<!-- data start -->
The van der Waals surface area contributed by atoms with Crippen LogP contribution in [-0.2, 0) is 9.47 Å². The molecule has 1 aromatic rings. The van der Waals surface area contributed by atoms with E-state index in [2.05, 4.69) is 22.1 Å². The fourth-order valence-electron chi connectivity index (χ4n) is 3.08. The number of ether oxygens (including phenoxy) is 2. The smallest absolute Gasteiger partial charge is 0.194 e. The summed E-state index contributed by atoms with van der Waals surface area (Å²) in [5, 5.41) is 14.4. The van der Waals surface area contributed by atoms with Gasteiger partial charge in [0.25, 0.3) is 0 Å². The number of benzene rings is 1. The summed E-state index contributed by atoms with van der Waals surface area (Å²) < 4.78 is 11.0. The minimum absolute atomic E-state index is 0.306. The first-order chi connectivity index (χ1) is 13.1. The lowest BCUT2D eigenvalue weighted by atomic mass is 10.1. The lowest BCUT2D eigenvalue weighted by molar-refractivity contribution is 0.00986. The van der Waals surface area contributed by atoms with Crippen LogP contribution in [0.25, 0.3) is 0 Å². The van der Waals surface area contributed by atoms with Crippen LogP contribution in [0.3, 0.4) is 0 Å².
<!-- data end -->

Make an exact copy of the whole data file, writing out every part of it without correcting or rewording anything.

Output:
The van der Waals surface area contributed by atoms with Crippen LogP contribution in [-0.2, 0) is 9.47 Å². The molecule has 1 aromatic rings. The van der Waals surface area contributed by atoms with E-state index in [2.05, 4.69) is 22.1 Å². The fourth-order valence-electron chi connectivity index (χ4n) is 3.08. The number of ether oxygens (including phenoxy) is 2. The smallest absolute Gasteiger partial charge is 0.194 e. The summed E-state index contributed by atoms with van der Waals surface area (Å²) in [5, 5.41) is 14.4. The van der Waals surface area contributed by atoms with Gasteiger partial charge in [0.25, 0.3) is 0 Å². The number of benzene rings is 1. The summed E-state index contributed by atoms with van der Waals surface area (Å²) < 4.78 is 11.0. The minimum absolute atomic E-state index is 0.306. The first-order chi connectivity index (χ1) is 13.1. The lowest BCUT2D eigenvalue weighted by atomic mass is 10.1. The lowest BCUT2D eigenvalue weighted by molar-refractivity contribution is 0.00986. The van der Waals surface area contributed by atoms with Crippen LogP contribution in [0.25, 0.3) is 0 Å². The van der Waals surface area contributed by atoms with Crippen LogP contribution in [0.3, 0.4) is 0 Å².